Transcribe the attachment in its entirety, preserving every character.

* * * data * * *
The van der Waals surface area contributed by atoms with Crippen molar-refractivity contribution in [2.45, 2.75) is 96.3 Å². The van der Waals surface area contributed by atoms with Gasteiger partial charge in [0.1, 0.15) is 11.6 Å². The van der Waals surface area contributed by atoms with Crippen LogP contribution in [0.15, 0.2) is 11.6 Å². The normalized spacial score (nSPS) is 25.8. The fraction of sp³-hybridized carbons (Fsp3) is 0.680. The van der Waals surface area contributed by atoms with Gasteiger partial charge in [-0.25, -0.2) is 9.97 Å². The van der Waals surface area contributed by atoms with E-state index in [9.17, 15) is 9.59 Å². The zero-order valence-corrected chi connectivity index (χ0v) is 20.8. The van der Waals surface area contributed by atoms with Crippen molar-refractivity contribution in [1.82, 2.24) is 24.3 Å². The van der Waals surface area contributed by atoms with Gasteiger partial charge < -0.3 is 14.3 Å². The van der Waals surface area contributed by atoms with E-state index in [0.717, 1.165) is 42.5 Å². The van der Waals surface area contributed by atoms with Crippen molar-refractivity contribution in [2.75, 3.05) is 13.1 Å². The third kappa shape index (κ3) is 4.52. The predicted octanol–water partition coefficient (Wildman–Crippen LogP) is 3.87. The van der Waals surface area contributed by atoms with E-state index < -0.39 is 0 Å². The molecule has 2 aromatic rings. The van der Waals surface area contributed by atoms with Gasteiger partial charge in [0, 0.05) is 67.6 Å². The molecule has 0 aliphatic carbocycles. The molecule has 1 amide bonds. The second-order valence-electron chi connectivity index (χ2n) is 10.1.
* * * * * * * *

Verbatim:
The van der Waals surface area contributed by atoms with Crippen molar-refractivity contribution in [2.45, 2.75) is 96.3 Å². The van der Waals surface area contributed by atoms with Gasteiger partial charge in [0.1, 0.15) is 11.6 Å². The van der Waals surface area contributed by atoms with Crippen LogP contribution in [0.15, 0.2) is 11.6 Å². The normalized spacial score (nSPS) is 25.8. The fraction of sp³-hybridized carbons (Fsp3) is 0.680. The van der Waals surface area contributed by atoms with Gasteiger partial charge in [-0.25, -0.2) is 9.97 Å². The van der Waals surface area contributed by atoms with E-state index in [9.17, 15) is 9.59 Å². The zero-order valence-corrected chi connectivity index (χ0v) is 20.8. The van der Waals surface area contributed by atoms with Crippen molar-refractivity contribution in [1.82, 2.24) is 24.3 Å². The van der Waals surface area contributed by atoms with Gasteiger partial charge < -0.3 is 14.3 Å². The van der Waals surface area contributed by atoms with E-state index in [0.717, 1.165) is 42.5 Å². The van der Waals surface area contributed by atoms with Crippen molar-refractivity contribution in [2.75, 3.05) is 13.1 Å². The third kappa shape index (κ3) is 4.52. The predicted octanol–water partition coefficient (Wildman–Crippen LogP) is 3.87. The van der Waals surface area contributed by atoms with E-state index < -0.39 is 0 Å². The molecule has 2 aromatic rings. The van der Waals surface area contributed by atoms with Gasteiger partial charge in [0, 0.05) is 67.6 Å². The molecule has 0 aliphatic carbocycles. The molecule has 1 amide bonds. The second-order valence-electron chi connectivity index (χ2n) is 10.1.